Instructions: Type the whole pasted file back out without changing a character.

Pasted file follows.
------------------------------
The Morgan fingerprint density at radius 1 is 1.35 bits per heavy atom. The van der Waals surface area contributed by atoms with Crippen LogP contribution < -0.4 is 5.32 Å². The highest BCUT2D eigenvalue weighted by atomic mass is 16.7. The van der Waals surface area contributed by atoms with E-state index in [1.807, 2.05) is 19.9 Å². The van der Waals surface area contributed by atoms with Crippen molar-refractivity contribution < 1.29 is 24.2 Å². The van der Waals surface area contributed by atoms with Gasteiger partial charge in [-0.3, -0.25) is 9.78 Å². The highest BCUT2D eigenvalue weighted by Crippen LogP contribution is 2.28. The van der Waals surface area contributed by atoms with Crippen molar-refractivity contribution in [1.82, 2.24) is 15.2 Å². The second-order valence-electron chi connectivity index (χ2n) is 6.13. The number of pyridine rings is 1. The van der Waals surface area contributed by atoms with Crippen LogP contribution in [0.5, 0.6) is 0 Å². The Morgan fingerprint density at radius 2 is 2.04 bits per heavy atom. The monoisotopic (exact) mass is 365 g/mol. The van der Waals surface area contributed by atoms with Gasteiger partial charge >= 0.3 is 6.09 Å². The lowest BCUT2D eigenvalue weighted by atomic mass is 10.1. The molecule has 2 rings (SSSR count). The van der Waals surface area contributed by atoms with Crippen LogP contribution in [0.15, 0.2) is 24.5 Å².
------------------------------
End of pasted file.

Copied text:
The Morgan fingerprint density at radius 1 is 1.35 bits per heavy atom. The van der Waals surface area contributed by atoms with Crippen LogP contribution < -0.4 is 5.32 Å². The highest BCUT2D eigenvalue weighted by atomic mass is 16.7. The van der Waals surface area contributed by atoms with E-state index in [1.807, 2.05) is 19.9 Å². The van der Waals surface area contributed by atoms with Crippen molar-refractivity contribution < 1.29 is 24.2 Å². The van der Waals surface area contributed by atoms with Gasteiger partial charge in [-0.3, -0.25) is 9.78 Å². The highest BCUT2D eigenvalue weighted by Crippen LogP contribution is 2.28. The van der Waals surface area contributed by atoms with Crippen molar-refractivity contribution in [1.82, 2.24) is 15.2 Å². The second-order valence-electron chi connectivity index (χ2n) is 6.13. The number of pyridine rings is 1. The van der Waals surface area contributed by atoms with Crippen LogP contribution in [0.5, 0.6) is 0 Å². The Morgan fingerprint density at radius 2 is 2.04 bits per heavy atom. The monoisotopic (exact) mass is 365 g/mol. The van der Waals surface area contributed by atoms with Gasteiger partial charge >= 0.3 is 6.09 Å². The lowest BCUT2D eigenvalue weighted by atomic mass is 10.1. The molecule has 2 rings (SSSR count). The van der Waals surface area contributed by atoms with Crippen LogP contribution in [0.15, 0.2) is 24.5 Å².